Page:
There is unfortunately no fully portable location to set environment variables. The two files that come closest are
~/.profile, which is the traditional location and works out of the box on many setups, and
~/.pam_environment, a modern, commonplace but limited alternative.
What to put in
~/.pam_environment is read by all login methods that use PAM and that have this file enabled. This covers most Linux systems nowadays.
The major advantage of
~/.pam_environment is that (when enabled) it is read before the user's shell starts, so it works regardless of the session type, login shell and other complexities. It even works for non-interactive logins such as
su -c somecommand and
The major limitation of
~/.pam_environment is that you can only put simple assignments there, not complex shell syntax. The syntax of this file is as follows.
- Files are parsed line by line.
- Leading whitespace is ignored.
- You can optionally start lines with
export and a single space (not a tab, go figure).
- After that, each line must have the form
VAR=VALUE where VAR consists of letters, digits and underscores.
# starts a comment, it cannot appear in a value.
- If VALUE starts with
" and contains another identical quote, then VAR is set to the string between the quotes (everything after the second quote is ignored). Otherwise VAR is set to the string after the
- If there is no
=, the variable is removed from the environment.
So on the upside,
~/.pam_environment works in a large array of circumstances. On the downside, you cannot have any dynamic settings such as base the value of a variable on another variable (e.g. adding a directory to PATH) or use the output of a command (e.g. test if a directory or program is present), and some characters (
#'", newline) are impossible or troublesome to put in the value.
What to put in
This file should have portable (POSIX) sh syntax. Only use ksh or bash extensions (arrays,
[[ … ]], etc.) if you know that your system has these shells as
This file may be read by scripts in automated applications, so it should not call programs that produce any output or call
exec. If you want to do that on text-mode logins, do it only for interactive shells. Example:
case $- in *i*)
# Display a message if I have new mail
if mail -e; then echo 'You have new mail'; fi
# If zsh is available, and this looks like a text-mode login, run zsh
case "`ps $PPID` " in
*" login "*)
if type zsh >/dev/null 2>/dev/null; then exec zsh; fi;;
This is an example of using
/bin/sh as your login shell and switching to your favorite shell. See also how can I use bash as my login shell when my sysadmin refuses to let me change it
~/.profile not read on non-graphical login?
Different login shells read different files.
If your login shell is bash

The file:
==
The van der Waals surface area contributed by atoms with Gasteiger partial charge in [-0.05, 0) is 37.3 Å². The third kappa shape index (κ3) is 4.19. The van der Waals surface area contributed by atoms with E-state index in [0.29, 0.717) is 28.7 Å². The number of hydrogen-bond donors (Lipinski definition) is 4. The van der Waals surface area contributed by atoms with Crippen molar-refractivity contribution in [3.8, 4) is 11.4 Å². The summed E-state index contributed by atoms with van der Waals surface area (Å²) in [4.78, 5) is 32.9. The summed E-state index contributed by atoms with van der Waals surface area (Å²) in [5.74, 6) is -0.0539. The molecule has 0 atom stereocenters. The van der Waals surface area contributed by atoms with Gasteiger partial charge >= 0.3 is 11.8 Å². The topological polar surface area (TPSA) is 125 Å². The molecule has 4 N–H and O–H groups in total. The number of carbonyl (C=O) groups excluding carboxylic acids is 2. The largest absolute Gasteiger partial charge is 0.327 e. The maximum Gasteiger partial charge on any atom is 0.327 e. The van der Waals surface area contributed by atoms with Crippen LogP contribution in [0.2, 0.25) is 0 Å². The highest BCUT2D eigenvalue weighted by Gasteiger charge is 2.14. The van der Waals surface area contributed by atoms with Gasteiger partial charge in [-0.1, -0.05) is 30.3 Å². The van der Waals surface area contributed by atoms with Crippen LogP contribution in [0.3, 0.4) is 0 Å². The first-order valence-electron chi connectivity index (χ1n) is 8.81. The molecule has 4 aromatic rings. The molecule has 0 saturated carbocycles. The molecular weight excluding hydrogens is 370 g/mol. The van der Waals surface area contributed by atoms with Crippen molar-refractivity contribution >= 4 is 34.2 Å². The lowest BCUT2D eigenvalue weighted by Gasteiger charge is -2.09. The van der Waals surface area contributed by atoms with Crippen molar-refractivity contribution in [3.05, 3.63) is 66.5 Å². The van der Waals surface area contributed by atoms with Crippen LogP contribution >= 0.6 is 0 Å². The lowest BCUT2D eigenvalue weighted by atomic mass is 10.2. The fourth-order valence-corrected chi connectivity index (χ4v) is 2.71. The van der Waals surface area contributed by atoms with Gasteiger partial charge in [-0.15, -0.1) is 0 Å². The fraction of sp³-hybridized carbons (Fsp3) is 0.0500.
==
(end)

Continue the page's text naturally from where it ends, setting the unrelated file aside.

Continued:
~/.bash_profile if they exist instead of
~/.profile. Also bash does not read
~/.bashrc in a login shell even if it is interactive. To never have to remember these quirks again, create a
~/.bash_profile with the following two lines:
case $- in *i*) . ~/.bashrc;; esac
See also Which setup files should be used for setting up environment variables with bash?
If your login shell is zsh
~/.zlogin, but not
~/.profile. Zsh has a different syntax from sh, but can read
~/.profile in sh emulation mode. You can use this for your
emulate sh -c '. ~/.profile'
See also Zsh not hitting ~/.profile
If your login shell is some other shell
There's not much you can do there, short of using
/bin/sh as your login shell and your favorite shell (such as fish) as an interactive shell only. That's what I do with zsh. See above for an example of invoking another shell from
When invoking a remote command without going through an interactive shell, not all shells read a startup file.
Ksh reads the file specified by the
ENV variable, if you manage to pass it.
~/.bashrc if it is not interactive (!) and its parent process is called
sshd. So you can start your
if [[ $- != *i* ]]; then
Zsh always reads
~/.zshenv when it starts. Use with caution, since this is read by every single instance of zsh, even when it is a subshell where you've set other variables. If zsh is your login shell and you want to use it to set variables only for remote commands, use a guard: set some variable in
~/.profile, such as
MY_ENVIRONMENT_HAS_BEEN_SET=yes, and check this guard before reading
if [[ -z $MY_ENVIRONMENT_HAS_BEEN_SET ]]; then emulate sh -c '~/.profile'; fi
The case of graphical logins
Many distributions, display managers and desktop environments arrange to run
~/.profile, either by explicitly sourcing it from the startup scripts or by running a login shell.
Unfortunately, there is no general method to handle distro/DM/DE combinations where
~/.profile is not read.
If you use a traditional session started by
~/.xsession, this is the place where you should set your environment variables; do it by sourcing
. ~/.profile). Note that in some setups, the desktop environment startup scripts will source